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Eventful game for DJ LeMahieu as Yankees lose to Rays

Yankees second baseman DJ LeMahieu can't field the

Yankees second baseman DJ LeMahieu can't field the throw from catcher Gary Sanchez on a stolen base by the Rays' Avisail Garcia during the sixth inning on Saturday, in St. Petersburg, Fla. Credit: AP/Chris O'Meara

ST. PETERSBURG, Fla. — It had been all plaudits for DJ LeMahieu during the first 34 games of his Yankees career, and deservedly so.

The three-time Gold Glove winner had more than honored those awards in the field, regardless of position, and had been a revelation at the plate, especially with runners in scoring position.

But for one night, even one in which he homered, there were no bouquets. LeMahieu, though not charged with an error on either play, made two mistakes in the sixth inning Saturday night that helped send the Yankees to a 7-2 loss to the Rays in front of a sellout crowd of 25,025 at Tropicana Field.

“Over the course of the season, mistakes are going to happen, even with the best of guys,” Aaron Boone said. “You chalk it up, when the really good ones make a mistake, it’s more fluky.”

The Yankees (23-16), who were held to five hits by four Tampa Bay pitchers, fell 1 1⁄2 games behind the AL East-leading Rays.

After LeMahieu’s second homer of the season tied it at 2 in the top of the sixth, the second baseman made two misplays in the bottom half that helped the Rays score twice for a 4-2 lead.

With losing pitcher Jonathan Holder on the mound — he replaced CC Sabathia, who allowed two runs, three hits and four walks and threw 76 pitches in five innings — Avisail Garcia led off with a single and took off for second with two outs. Gary Sanchez’s accurate, low throw would have made it close, but the ball got past LeMahieu. Garcia went to third and Sanchez was charged with the error.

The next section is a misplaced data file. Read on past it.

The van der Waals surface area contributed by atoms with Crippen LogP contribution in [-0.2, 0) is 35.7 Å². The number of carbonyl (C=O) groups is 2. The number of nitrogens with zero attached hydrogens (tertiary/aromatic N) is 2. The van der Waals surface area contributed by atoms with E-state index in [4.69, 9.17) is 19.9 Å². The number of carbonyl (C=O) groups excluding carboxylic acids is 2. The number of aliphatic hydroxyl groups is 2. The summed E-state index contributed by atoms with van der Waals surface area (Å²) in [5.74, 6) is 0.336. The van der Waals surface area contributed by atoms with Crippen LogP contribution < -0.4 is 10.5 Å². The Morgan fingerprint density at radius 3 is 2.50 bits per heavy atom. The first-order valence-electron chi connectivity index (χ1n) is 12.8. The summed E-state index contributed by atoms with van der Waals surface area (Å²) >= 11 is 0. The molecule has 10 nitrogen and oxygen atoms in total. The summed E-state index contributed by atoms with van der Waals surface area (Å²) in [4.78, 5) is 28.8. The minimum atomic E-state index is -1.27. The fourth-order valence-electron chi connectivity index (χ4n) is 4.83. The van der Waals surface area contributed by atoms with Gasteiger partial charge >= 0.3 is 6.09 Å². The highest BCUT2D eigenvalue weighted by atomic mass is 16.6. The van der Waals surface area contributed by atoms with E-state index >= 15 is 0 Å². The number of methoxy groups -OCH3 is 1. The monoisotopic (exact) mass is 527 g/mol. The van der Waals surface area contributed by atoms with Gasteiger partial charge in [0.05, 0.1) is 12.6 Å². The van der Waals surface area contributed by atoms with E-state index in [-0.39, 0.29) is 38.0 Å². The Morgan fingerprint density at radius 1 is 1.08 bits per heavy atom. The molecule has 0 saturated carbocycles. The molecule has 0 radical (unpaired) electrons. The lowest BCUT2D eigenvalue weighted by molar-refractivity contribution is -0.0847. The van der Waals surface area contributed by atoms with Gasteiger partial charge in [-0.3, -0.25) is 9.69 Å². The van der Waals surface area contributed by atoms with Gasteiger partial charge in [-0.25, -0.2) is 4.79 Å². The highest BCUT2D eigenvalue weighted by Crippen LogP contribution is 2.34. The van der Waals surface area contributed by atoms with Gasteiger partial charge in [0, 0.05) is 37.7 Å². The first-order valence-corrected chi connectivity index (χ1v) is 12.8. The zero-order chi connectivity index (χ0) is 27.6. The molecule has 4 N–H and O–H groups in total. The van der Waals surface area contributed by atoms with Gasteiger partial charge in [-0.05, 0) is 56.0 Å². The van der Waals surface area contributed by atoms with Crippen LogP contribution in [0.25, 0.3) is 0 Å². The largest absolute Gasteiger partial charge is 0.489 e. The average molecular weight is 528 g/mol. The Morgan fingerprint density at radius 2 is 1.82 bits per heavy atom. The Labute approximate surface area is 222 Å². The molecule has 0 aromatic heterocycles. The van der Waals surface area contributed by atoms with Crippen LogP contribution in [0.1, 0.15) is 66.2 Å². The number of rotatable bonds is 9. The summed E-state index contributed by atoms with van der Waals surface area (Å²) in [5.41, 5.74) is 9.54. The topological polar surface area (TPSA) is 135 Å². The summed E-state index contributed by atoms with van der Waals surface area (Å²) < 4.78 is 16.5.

“I should have had Gary’s ball,” LeMahieu said. “The other two, sometimes you look really good on the shift and sometimes you don’t. Just couldn’t come up with those plays.”

Guillermo Heredia walked and Willy Adames followed with a grounder up the middle. LeMahieu made a nice diving stop on the third-base side of second but bobbled the ball as he tried to get it out of his glove, and Garcia scored on the infield hit to make it 3-2. Ji-Man Choi then grounded one into short right, where LeMahieu was positioned on the shift. He really didn’t have a play and his throw short-hopped Luke Voit, who couldn’t glove it as Heredia scored from second to make it 4-2.

Yandy Diaz, who homered in the third, ripped a three-run shot in the eighth off Nestor Cortes Jr., making his Yankees debut, to give the Rays a 7-2 lead.

Sabathia allowed homers in the second and third to Garcia and Diaz that put the Yankees in a 2-0 hole.

“Just battling,” he said. “Didn’t really have good stuff.”

After LeMahieu’s homer, Yonny Chirinos, who replaced opener Ryan Stanek in the third and pitched four innings, hit Voit on the left shoulder with a 95-mph fastball.

“I’m not saying he was or wasn’t [intentionally throwing at him],” Voit said. “He can hit me anywhere else. It’s just when it’s up and in, it’s a sketchy situation that can be career-ending. After giving up a home run, he’s probably frustrated and throwing as hard as he can and it got away. But that’s why I was so pissed off.”

Sabathia stepped out of the dugout to yell at Chirinos, a scene reminiscent of last September, when Sabathia intentionally hit Jesus Sucre with a pitch in retaliation for Rays righthander Andrew Kittredge throwing one behind Austin Romine’s head an inning earlier. Sabathia wound up getting suspended.

“It’s the same thing. We hit a homer, then they throw up and in. It’s stupid,” a still-irritated Sabathia said. “What are you doing? We don’t want to get into that again. We did that last year.”

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